Back In October ’09 I wrote an article about a disturbing failure-rate in Apple’s Time Capsules that was starting to gain some attention in the press. An apparent design flaw in the device was causing some units to die after about 12-18 months in operation. Reports […]


Back In October ’09 I wrote an article about a disturbing failure-rate in Apple’s Time Capsules that was starting to gain some attention in the press. An apparent design flaw in the device was causing some units to die after about 12-18 months in operation. Reports on the Apple discussion forum at that time suggested the same flaw also affected Apple’s Airport Extreme, a device that shares an almost identical form factor.

In what would prove disastrously precognitive, I wrote:

Imagine, then, the pain when a well-used Time Capsule croaks, taking up to 18 months’ worth of incremental backups with it. I don’t mind admitting that the thought of it strikes fear into my heart. I use two Time Capsules every hour of every day.

I can’t help thinking that I don’t own two Time Capsules; I own two ticking Time bombs.

Fast forward to early last week when my Mac Pro’s 1TB Time Capsule breathed its last and died a sudden — if not entirely unexpected — death.

I called Apple Support and the guy on the other end of the phone asked me for the TC’s serial number. A moment later he confirmed Apple was aware of “a fault” with that model and offered to replace it for free. So far so good.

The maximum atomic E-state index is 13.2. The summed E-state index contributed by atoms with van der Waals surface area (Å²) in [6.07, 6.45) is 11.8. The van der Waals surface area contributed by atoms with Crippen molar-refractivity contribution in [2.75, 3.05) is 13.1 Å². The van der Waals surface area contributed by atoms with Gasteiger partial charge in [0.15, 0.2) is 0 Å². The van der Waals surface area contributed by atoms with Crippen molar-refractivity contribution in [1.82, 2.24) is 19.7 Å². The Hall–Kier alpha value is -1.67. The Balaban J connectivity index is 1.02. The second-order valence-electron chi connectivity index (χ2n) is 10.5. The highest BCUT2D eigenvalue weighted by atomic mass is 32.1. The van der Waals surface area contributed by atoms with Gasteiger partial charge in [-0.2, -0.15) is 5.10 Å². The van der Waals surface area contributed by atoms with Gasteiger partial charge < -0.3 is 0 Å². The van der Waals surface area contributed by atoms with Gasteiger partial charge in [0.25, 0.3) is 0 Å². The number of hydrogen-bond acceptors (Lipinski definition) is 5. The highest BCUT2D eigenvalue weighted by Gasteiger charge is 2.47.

The process was explained to me; I would receive the replacement TC in a few days, whereupon I had to return the dead TC to Apple. Immediately alarm bells rang in my brain.

“But what about my stuff?” I asked. There was a year’s worth of data stuck on that thing. Finances, contacts, personal and shared calendars, photographs, email… I didn’t relish the thought of sending all of that data to someone I didn’t know. Not even if it was an Apple technician.

“Don’t worry, we will wipe the drive thoroughly for you,” offered the support guy, “It’s safe with us.”

No it isn’t, I worried. “Can’t I just remove the drive and wipe the data? I’ll put it back if necessary, only, I’m concerned about–”

“No. You must not open the unit. If you do, you will void the warranty.”

“It’s already out of warranty,” I replied as politely as possible, not wanting to sound like a jerk. “You’re replacing it because of a design flaw, right?”

The Apple Support guy wouldn’t budge. “If you open the case we will charge you the full price of a new Time Capsule.”

The bottom line; Apple forbade me from retrieving my data from their Time Capsule. Doing so would somehow make me responsible for its death, even though they admitted the product was already faulty.

Now, I understand Apple wanting to retrieve faulty gear for study. Doing so helps them improve their products. But this isn’t a broken mouse or keyboard. This is a device that stores a lot of valuable personal information. In this instance, shouldn’t Apple exercise a higher degree of flexibility and sensitivity to customers?

I know what you’re thinking; maybe they’d wipe it right before my eyes at the Apple Store? So I asked. He replied, “No. They’ll give you a replacement but they will send the faulty device back to us for wiping.”

So, either way, I get a replacement Time Capsule… but I have to surrender my personal data to Apple.